SAN TAN VALLEY, Ariz. — A growing list of as many as 18 high school students has come forward in Pinal County to tell police how an 18-year-old forced himself on one teenaged girl after another here.
Tyler Kost, 18, repeatedly and forcefully sexually assaulted them by overpowering them, then manipulated them to gain their silence, according to Sheriff Paul Babeu and documents from his detectives.
One 15-year-old girl became pregnant and had an abortion. Two girls were so afraid and disturbed that they moved out of state, court documents state.
But Joey Hamby, Kost's defense lawyer, said Friday that Babeu is the one overpowering his client, judging him guilty before he is formally charged and damaging his ability to get a fair trial.
Judge Henry Gooday of Pinal County Superior Court rejected Hamby's request for removal of the sheriff's office from the case, for a change of venue and for a gag order, at least for the moment. The judge ordered Kost held without bond after finding the "proof is evident and the presumption is great'' that Kost committed a series of sex crimes stemming from his relationships with 10 victims.
The 10 teens all are willing to testify against Kost, Babeau said. As many as 18 are victims, and the investigation is continuing.
"This is a serious and serial sex offender and rapist,'' Babeu said, describing Kost as a charming manipulator who brutally intimidated his victims with threatening text messages, even telling one victim to kill herself.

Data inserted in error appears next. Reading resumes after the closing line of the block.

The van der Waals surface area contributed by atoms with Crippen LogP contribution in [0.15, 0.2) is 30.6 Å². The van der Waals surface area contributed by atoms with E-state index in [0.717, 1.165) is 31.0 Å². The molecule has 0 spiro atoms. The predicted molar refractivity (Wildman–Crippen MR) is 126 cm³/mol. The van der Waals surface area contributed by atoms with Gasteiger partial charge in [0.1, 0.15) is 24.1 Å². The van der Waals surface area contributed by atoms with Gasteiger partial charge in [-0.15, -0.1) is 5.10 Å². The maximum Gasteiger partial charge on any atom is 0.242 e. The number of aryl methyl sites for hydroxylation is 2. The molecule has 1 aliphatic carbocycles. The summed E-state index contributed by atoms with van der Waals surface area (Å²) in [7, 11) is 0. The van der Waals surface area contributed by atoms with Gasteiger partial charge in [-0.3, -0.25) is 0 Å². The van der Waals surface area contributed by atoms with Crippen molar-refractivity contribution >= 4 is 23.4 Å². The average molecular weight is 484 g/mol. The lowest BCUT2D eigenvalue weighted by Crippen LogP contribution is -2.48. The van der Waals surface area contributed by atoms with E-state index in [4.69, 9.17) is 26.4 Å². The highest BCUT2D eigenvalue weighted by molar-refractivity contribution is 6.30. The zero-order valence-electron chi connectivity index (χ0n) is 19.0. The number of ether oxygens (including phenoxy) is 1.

Many of these victims not only said, 'No, no, no' as he forced off their bras and underwear, some of them ran from him.
"All of these victims knew him and befriended him. He cultivated a sense of trust,'' then violated that trust to obtain sexual gratification, the sheriff said.
A victim who moved out of state wrote on her Facebook page: "Tyler Kost didn't you learn no mean no. I told you over and over!!'' according to court documents. "Sick perv tried to get in my pants but I kicked him out of my home and dumped him because he didn't know no means no.
"I am sorry to anyone who was assaulted by this poor excuse of a man and I'm sorry I didn't say anything sooner,'' she wrote.
Some victims told detectives that they punched Kost when he made unwanted sexual advances and would not take no for an answer and that he punched them back. Others resigned themselves to the attack by relenting.
One said she dated Kost for months before she worked up the courage to break up with him.
Another victim moved out of state, no longer eats, has suicidal thoughts and has been harming herself by cutting her arms, the court document said.
Kost was arrested earlier this week on allegations related to a single student, but sheriff's investigators at the time said more than a dozen potential victims were subjected to sexual assault, abuse and unwanted contact with Kost.
Kost was released on a $10,000 bond following his arrest earlier this week and was re-arrested Thursday after some of the additional victims came forward.
Victims in the most recent court filing range in age from 14 to 17 and at least five of the assaults have taken place since February, Babeu said. The allegations date back for three years to when Kost was a juvenile.